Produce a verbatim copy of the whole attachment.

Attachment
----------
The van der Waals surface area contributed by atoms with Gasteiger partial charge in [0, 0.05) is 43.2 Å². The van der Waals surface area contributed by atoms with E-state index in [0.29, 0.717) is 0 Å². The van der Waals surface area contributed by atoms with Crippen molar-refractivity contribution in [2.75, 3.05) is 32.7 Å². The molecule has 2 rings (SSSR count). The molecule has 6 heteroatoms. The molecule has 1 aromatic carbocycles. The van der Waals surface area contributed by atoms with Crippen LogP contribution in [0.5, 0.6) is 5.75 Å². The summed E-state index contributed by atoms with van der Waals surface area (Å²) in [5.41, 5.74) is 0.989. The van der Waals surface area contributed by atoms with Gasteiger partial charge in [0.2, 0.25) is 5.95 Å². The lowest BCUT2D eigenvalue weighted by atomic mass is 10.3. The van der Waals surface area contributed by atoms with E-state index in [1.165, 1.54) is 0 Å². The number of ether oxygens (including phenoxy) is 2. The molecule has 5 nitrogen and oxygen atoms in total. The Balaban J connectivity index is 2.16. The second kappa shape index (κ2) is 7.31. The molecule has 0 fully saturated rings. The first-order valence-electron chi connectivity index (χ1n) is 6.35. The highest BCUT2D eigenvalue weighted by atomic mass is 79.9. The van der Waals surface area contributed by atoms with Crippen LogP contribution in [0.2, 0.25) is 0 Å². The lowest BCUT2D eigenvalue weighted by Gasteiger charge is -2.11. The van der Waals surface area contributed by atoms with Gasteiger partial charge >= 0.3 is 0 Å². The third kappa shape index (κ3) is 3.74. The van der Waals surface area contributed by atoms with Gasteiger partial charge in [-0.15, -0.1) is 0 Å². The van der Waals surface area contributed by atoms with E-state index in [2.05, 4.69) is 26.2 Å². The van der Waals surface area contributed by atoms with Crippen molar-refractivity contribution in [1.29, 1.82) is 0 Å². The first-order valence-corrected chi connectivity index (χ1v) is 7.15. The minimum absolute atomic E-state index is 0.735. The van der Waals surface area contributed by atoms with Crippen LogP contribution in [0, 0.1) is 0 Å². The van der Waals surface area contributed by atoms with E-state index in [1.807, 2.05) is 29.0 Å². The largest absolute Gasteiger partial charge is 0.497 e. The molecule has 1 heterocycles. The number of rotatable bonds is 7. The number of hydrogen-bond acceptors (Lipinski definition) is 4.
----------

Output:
The van der Waals surface area contributed by atoms with Gasteiger partial charge in [0, 0.05) is 43.2 Å². The van der Waals surface area contributed by atoms with E-state index in [0.29, 0.717) is 0 Å². The van der Waals surface area contributed by atoms with Crippen molar-refractivity contribution in [2.75, 3.05) is 32.7 Å². The molecule has 2 rings (SSSR count). The molecule has 6 heteroatoms. The molecule has 1 aromatic carbocycles. The van der Waals surface area contributed by atoms with Crippen LogP contribution in [0.5, 0.6) is 5.75 Å². The summed E-state index contributed by atoms with van der Waals surface area (Å²) in [5.41, 5.74) is 0.989. The van der Waals surface area contributed by atoms with Gasteiger partial charge in [0.2, 0.25) is 5.95 Å². The lowest BCUT2D eigenvalue weighted by atomic mass is 10.3. The van der Waals surface area contributed by atoms with E-state index in [1.165, 1.54) is 0 Å². The number of ether oxygens (including phenoxy) is 2. The molecule has 5 nitrogen and oxygen atoms in total. The Balaban J connectivity index is 2.16. The second kappa shape index (κ2) is 7.31. The molecule has 0 fully saturated rings. The first-order valence-electron chi connectivity index (χ1n) is 6.35. The highest BCUT2D eigenvalue weighted by atomic mass is 79.9. The van der Waals surface area contributed by atoms with Crippen LogP contribution in [0.2, 0.25) is 0 Å². The lowest BCUT2D eigenvalue weighted by Gasteiger charge is -2.11. The van der Waals surface area contributed by atoms with Gasteiger partial charge >= 0.3 is 0 Å². The third kappa shape index (κ3) is 3.74. The van der Waals surface area contributed by atoms with Gasteiger partial charge in [-0.15, -0.1) is 0 Å². The van der Waals surface area contributed by atoms with E-state index in [2.05, 4.69) is 26.2 Å². The van der Waals surface area contributed by atoms with Crippen molar-refractivity contribution in [1.29, 1.82) is 0 Å². The first-order valence-corrected chi connectivity index (χ1v) is 7.15. The minimum absolute atomic E-state index is 0.735. The van der Waals surface area contributed by atoms with Crippen LogP contribution in [0, 0.1) is 0 Å². The van der Waals surface area contributed by atoms with E-state index in [1.807, 2.05) is 29.0 Å². The largest absolute Gasteiger partial charge is 0.497 e. The molecule has 1 heterocycles. The number of rotatable bonds is 7. The number of hydrogen-bond acceptors (Lipinski definition) is 4.